Use and abuse of nutritional supplements (right way to do it)
Dr. Sanjay Raina, Head, Department of Internal Medicine, Amrita Hospital, Faridabad shares, “Unmonitored nutritional intake of multivitamins can lead to overdose toxicity. For example, excess Vitamin A is toxic to liver skin and nervous system. Vitamin D excess is harmful for kidneys due to excess calcium.” Nutritionist Kavita Devgan further adds, “Any supplement taken arbitrarily will only cause harm. Only after testing on advice of a dietician or a doctor should one take supplements. For example, too much zinc can lead to nausea, loss of appetite and low levels of good HDL cholesterol. Too much magnesium may lead to diarrhea or irregular heartbeat. Excessive iron could lead to organ damage. These are the effects we know about, there might be many more which are not yet studied or researched.”
Dr. Sandeep Sonawane, Consultant, Internal Medicine at Kokilaben Dhirubhai Ambani Hospital, Navi Mumbai feels that a balanced diet consisting of fresh fruits and vegetables can easily fulfill daily nutritional requirements. “Furthermore, it is important to exercise caution when taking supplements that contain metals, as they may harm the kidneys and liver. Therefore, it is best to consume such supplements only after receiving proper medical advice.”
“Excessive or unmonitored consumption of nutritional supplements can result in nutritional toxicity, particularly heavy metal poisoning, which can harm essential organs such as the kidneys, liver, eyes, brain, and skin. Consuming an excess of vitamin C can result in acidity and gastritis. Overconsumption of zinc, selenium, and magnesium may also have detrimental effects on the kidneys. Moreover, excessive calcium intake can lead to the formation of kidney stones. Therefore, it is important to regulate the consumption of nutritional supplements to ensure that they are beneficial rather than detrimental to your health.”
The right way to take Vitamin D supplement
A lot of us pick Vitamin D sachets randomly, with the limited information that it needs to be taken on a weekly basis. But that is not all, says Dr Sandeep. “Vitamin D supplements come in two forms: oil-based and water-based. Oil-based supplements are best taken after significant meals, as they are absorbed better when consumed with food. Water-based supplements, on the other hand, can be taken regardless of meals. As Vitamin D is a fat-soluble vitamin, oily preparations are preferred over water-based supplements.
The dosage of Vitamin D supplements is determined based on an individual’s deficiency and requirements, and it is recommended to consult a doctor for the exact dosage and duration of treatment.”
The right way to take Iron supplements
Iron supplements are required only if a person has low body iron or during pregnancy. Dr Sanjay suggests that dose and duration of iron therapy depends upon the degree of deficiency. “Iron should be taken empty stomach for better absorption but can be taken with food if not tolerated empty stomach. Concurrent Vitamin C increases absorption of iron.”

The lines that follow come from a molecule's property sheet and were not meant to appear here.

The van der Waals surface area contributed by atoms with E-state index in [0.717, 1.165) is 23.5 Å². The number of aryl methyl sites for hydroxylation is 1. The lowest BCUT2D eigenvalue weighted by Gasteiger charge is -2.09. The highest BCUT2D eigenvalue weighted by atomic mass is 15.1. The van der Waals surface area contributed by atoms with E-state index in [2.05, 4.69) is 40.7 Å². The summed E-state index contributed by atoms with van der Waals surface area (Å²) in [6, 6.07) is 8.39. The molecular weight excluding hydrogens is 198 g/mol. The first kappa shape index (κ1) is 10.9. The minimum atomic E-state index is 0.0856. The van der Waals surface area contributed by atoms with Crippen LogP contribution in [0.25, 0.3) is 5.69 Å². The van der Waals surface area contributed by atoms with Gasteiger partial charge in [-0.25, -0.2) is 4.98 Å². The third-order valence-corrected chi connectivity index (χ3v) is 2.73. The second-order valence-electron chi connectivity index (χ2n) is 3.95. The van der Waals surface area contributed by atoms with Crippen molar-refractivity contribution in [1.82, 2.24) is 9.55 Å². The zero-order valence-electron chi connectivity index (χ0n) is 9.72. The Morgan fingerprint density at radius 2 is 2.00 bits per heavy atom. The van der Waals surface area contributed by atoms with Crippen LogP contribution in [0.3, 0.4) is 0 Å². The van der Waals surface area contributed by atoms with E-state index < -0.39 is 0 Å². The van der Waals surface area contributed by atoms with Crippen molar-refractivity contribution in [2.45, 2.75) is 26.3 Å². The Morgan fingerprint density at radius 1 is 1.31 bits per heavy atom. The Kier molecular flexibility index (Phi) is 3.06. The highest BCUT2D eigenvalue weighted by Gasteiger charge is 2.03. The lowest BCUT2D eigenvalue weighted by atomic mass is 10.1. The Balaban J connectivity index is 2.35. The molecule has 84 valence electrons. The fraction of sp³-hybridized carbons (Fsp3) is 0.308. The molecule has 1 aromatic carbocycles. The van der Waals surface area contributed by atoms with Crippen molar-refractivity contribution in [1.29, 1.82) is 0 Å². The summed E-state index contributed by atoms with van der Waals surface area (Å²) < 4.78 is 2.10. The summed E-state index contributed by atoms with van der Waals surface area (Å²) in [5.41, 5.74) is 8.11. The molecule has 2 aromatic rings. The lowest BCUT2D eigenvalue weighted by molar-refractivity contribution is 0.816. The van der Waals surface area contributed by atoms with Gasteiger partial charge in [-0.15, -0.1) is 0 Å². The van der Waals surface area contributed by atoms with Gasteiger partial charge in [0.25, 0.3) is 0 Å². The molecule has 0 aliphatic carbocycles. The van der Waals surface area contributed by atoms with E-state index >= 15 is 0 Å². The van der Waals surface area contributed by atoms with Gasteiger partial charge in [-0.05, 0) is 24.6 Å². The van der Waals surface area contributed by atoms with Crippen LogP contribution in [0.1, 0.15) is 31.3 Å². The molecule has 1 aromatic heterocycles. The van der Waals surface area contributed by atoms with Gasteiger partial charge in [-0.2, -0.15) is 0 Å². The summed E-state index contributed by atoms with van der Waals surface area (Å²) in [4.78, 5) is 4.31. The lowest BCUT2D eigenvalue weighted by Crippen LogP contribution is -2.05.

It is crucial to regulate iron intake as excessive consumption can lead to stomach discomfort and other related issues, adds Dr Sandeep.
The pros and cons of random health tests
After reaching the age of 40, individuals can undergo yearly health packages. “However, it is important to note that some health packages may include non-specific tests that are not necessary for routine checkups. If an individual is suffering from any illness, their health checkup should include disease-specific tests relevant to their condition. It is recommended to consult with a healthcare professional to determine the appropriate health package that meets one’s specific needs, shares Dr Sandeep.
A number of diagnostic health checks are available in the market today. These do offer a discounted price but contain many tests not actually needed for that individual. Minor abnormalities shown on the tests lead to avoidable anxiety and subsequent unnecessary physician consultations, adds Dr Sanjay.
Random health tests can have adverse psychological impact, lead to paranoia, higher stress which impact the body negatively. Plus a hole in the pocket. The tests that included radiation risk are especially worse off, concludes Kavita.
Clearly, overdose of nutrients can lead to serious side effects. This makes it important to plan out your meals in such a manner that it supplements your body well. Consulting your doctor should help you know about the right tests for your body along with the right diagnosis and dosage. Remember to factor in how much nutrients you are getting from your food sources. This consciousness will go a long way…
The post is published through a syndicated feed and attributed to Times Of India